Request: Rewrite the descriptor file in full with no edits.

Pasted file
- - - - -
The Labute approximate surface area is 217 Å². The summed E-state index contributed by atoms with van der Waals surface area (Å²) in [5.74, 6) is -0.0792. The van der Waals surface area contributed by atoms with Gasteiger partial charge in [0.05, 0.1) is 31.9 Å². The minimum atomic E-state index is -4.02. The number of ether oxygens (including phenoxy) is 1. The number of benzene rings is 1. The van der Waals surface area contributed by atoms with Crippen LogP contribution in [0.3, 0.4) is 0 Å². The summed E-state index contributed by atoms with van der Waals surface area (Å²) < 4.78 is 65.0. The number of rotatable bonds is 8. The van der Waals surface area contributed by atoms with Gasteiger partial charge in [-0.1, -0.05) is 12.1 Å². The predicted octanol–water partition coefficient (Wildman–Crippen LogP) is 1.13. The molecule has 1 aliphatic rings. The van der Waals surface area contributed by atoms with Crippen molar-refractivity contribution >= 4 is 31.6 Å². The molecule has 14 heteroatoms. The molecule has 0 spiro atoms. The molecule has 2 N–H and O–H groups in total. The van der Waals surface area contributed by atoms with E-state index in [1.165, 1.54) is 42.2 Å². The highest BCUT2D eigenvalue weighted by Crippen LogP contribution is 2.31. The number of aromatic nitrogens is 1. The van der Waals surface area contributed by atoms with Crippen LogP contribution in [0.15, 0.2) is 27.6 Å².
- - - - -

The Labute approximate surface area is 217 Å². The summed E-state index contributed by atoms with van der Waals surface area (Å²) in [5.74, 6) is -0.0792. The van der Waals surface area contributed by atoms with Gasteiger partial charge in [0.05, 0.1) is 31.9 Å². The minimum atomic E-state index is -4.02. The number of ether oxygens (including phenoxy) is 1. The number of benzene rings is 1. The van der Waals surface area contributed by atoms with Crippen LogP contribution in [0.3, 0.4) is 0 Å². The summed E-state index contributed by atoms with van der Waals surface area (Å²) < 4.78 is 65.0. The number of rotatable bonds is 8. The van der Waals surface area contributed by atoms with Gasteiger partial charge in [-0.1, -0.05) is 12.1 Å². The predicted octanol–water partition coefficient (Wildman–Crippen LogP) is 1.13. The molecule has 1 aliphatic rings. The van der Waals surface area contributed by atoms with Crippen molar-refractivity contribution >= 4 is 31.6 Å². The molecule has 14 heteroatoms. The molecule has 0 spiro atoms. The molecule has 2 N–H and O–H groups in total. The van der Waals surface area contributed by atoms with E-state index in [1.165, 1.54) is 42.2 Å². The highest BCUT2D eigenvalue weighted by Crippen LogP contribution is 2.31. The number of aromatic nitrogens is 1. The van der Waals surface area contributed by atoms with Crippen LogP contribution in [0.15, 0.2) is 27.6 Å².